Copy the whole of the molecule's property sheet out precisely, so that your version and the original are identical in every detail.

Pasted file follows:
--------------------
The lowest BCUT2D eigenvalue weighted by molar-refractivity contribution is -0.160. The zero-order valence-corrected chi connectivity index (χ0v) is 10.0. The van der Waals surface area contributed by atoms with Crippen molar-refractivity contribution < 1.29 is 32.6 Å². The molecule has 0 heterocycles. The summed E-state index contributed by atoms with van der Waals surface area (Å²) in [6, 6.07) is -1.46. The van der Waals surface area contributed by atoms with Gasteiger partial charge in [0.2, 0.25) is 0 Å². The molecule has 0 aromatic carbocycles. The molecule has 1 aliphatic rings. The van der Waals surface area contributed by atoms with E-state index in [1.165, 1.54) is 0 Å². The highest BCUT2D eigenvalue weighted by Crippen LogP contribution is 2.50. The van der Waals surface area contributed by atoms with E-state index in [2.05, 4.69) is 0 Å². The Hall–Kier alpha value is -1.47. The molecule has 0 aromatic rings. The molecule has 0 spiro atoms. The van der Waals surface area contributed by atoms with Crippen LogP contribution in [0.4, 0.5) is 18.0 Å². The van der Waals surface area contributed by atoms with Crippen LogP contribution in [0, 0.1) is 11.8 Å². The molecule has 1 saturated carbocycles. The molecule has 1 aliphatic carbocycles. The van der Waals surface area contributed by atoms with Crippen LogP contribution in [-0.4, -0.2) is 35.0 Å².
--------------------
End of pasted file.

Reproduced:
The lowest BCUT2D eigenvalue weighted by molar-refractivity contribution is -0.160. The zero-order valence-corrected chi connectivity index (χ0v) is 10.0. The van der Waals surface area contributed by atoms with Crippen molar-refractivity contribution < 1.29 is 32.6 Å². The molecule has 0 heterocycles. The summed E-state index contributed by atoms with van der Waals surface area (Å²) in [6, 6.07) is -1.46. The van der Waals surface area contributed by atoms with Gasteiger partial charge in [0.2, 0.25) is 0 Å². The molecule has 0 aromatic carbocycles. The molecule has 1 aliphatic rings. The van der Waals surface area contributed by atoms with E-state index in [1.165, 1.54) is 0 Å². The highest BCUT2D eigenvalue weighted by Crippen LogP contribution is 2.50. The van der Waals surface area contributed by atoms with E-state index in [2.05, 4.69) is 0 Å². The Hall–Kier alpha value is -1.47. The molecule has 0 aromatic rings. The molecule has 0 spiro atoms. The van der Waals surface area contributed by atoms with Crippen LogP contribution in [0.4, 0.5) is 18.0 Å². The van der Waals surface area contributed by atoms with Crippen LogP contribution in [0, 0.1) is 11.8 Å². The molecule has 1 saturated carbocycles. The molecule has 1 aliphatic carbocycles. The van der Waals surface area contributed by atoms with Crippen LogP contribution in [-0.4, -0.2) is 35.0 Å².